Fig. 4.

Microscopic image of the solidified spherical droplets by Cyanoacrylate monomer.

The fine, spherical micro-scale droplets which were released from the dispenser head are passively transferred onto the surface of the substrate without transformation or disruption. Preservation of droplet size and shape were demonstrated through comparison of the adjusted size (50 μm) of the microdroplet dispenser and the size (50 μm) of the digital microscopic images of the fixed droplets (Fig. 4). These results suggest that there was almost no size change after fixation. In our previous study (Kasahara et al., 2003), fixed droplets maintained their original shapes and were stable even under a 10-5 Torr vacuum condition. Consequently, this fixation technique allowed not only direct visualization but also measurement of droplet size via microscopic observation. The results were helpful for estimating the optical properties and precipitation efficiencies of clouds.

3. 2 Visualization and Relative Quantification of Elements in a Microdroplet

There are many water-soluble compounds in atmospheric aerosol, and widely variable degrees of solubility exist among them. Sulfates, sodium chloride, other water-soluble salts, and inorganic acids are common components of atmospheric aerosol and often act as CCN (Hudson and Da, 1996). Although the CCN activities of inorganic aerosol substances are well known, highly soluble gases, such as HNO3 and HCl, can also be dissolved into growing solution droplets prior to activation (Laaksonen et al., 1998; Kulmula et al., 1993).

Since the micro XRF method applied in this study cannot be used to identify light-weight elements (atomic number <13), a 10-ppm KCl solution was prepared by diluting the stock KCl standard solution (MonotaRO Co., Ltd.) to generate synthetic fine liquid droplets containing inorganic water-soluble compounds. This standard solution was transformed into microscale droplets through the microdroplet dispenser and was then irradiated by an X-ray microbeam after solidification due to cyanoacrylate monomer. A 10-keV X-ray microbeam with a 5 μm diameter was scanned over an area of 150×150 μm2.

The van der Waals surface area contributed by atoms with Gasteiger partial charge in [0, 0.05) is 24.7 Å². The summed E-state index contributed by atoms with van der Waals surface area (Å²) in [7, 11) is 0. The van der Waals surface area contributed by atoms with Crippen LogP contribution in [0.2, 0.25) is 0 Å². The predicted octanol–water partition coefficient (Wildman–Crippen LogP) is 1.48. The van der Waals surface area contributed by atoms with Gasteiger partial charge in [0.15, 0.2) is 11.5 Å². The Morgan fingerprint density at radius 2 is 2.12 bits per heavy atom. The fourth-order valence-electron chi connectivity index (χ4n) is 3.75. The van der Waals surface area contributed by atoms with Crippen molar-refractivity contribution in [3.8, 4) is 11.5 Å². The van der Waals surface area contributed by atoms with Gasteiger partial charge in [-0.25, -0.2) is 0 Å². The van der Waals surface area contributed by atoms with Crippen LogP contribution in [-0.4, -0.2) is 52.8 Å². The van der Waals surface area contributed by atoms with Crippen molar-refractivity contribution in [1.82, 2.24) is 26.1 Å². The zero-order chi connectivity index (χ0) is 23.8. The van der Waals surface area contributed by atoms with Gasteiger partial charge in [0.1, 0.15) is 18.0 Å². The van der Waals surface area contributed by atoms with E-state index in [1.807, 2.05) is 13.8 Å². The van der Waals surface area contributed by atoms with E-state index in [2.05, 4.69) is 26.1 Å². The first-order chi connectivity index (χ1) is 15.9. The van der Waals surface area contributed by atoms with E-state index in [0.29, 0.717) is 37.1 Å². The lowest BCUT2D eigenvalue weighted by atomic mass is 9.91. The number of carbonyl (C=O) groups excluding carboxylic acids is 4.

Fig. 5 illustrates the XRF elemental maps for the K and Cl contained in a microdroplet of the 10-ppm solution. A complete description is not possible here because of the lack of analytical results at this preliminary stage. Due to the use of a standard KCl solution, uniform distributions of K and Cl were observed. However, future modifications to our system (e.g., a smaller, ~1 μm beam diameter with high resolution around 1-2 μm pixel) will allow for the determination of portion-to-portion dissimilarity in the chemical states of individual microdroplets. Detailed information of elemental micro-distribution will enable us to visually estimate the following:

Fig. 5.

XRF elemental maps of K and Cl in a droplet generated by 10 ppm KCl solution.

  • 1. The compositions of particles serving as nuclei for droplet formation;
  • 2. The distributions of soluble gases with different chemical components;
  • 3. The water solubilities of nuclei particles;
  • 4. The coalescence of droplets due to the elemental inhomogeneity of different nuclei;
  • 5. The relationship between the chemical components and the growth rates of individual droplets.

Multi-elemental peaks corresponding to X-ray energy were successfully resolved. Fig. 6 displays the XRF spectra for two points marked on the XRF elemental maps (Fig. 5). Two different positions (i.e., on a fixed droplet and on blank filter medium) were subjected to XRF analysis. The low XRF counts for Cu and Fe were probably caused by the sample holder of the XRF microprobe analytical system. Peaks for S and Cl were presumably derived from impurities in the α-cyanoacrylate and the Nuclepore® polycarbonate film.

Fig. 6.

The XRF yield of Cl and K at two different irradiated points (sample and blank) in Fig. 4.

To quantify elements in a microdroplet, the selfabsorption of X-rays could be studied. Self-absorption of primary X-rays and emitted X-ray fluorescence may be caused by the relative thickness of a fixed droplet (from several tens to several hundreds of μm). However, Liang et al. (2008) successfully visualized X-ray fluorescence images of K, Ca and Fe at different depths (200, 400, and 500 μm) in a kernel of rice grain. The samples in the present study were quite thin (50 μm) compared to a rice grain, and homogenous elemental distribution were less affected by the selfabsorption of X-rays.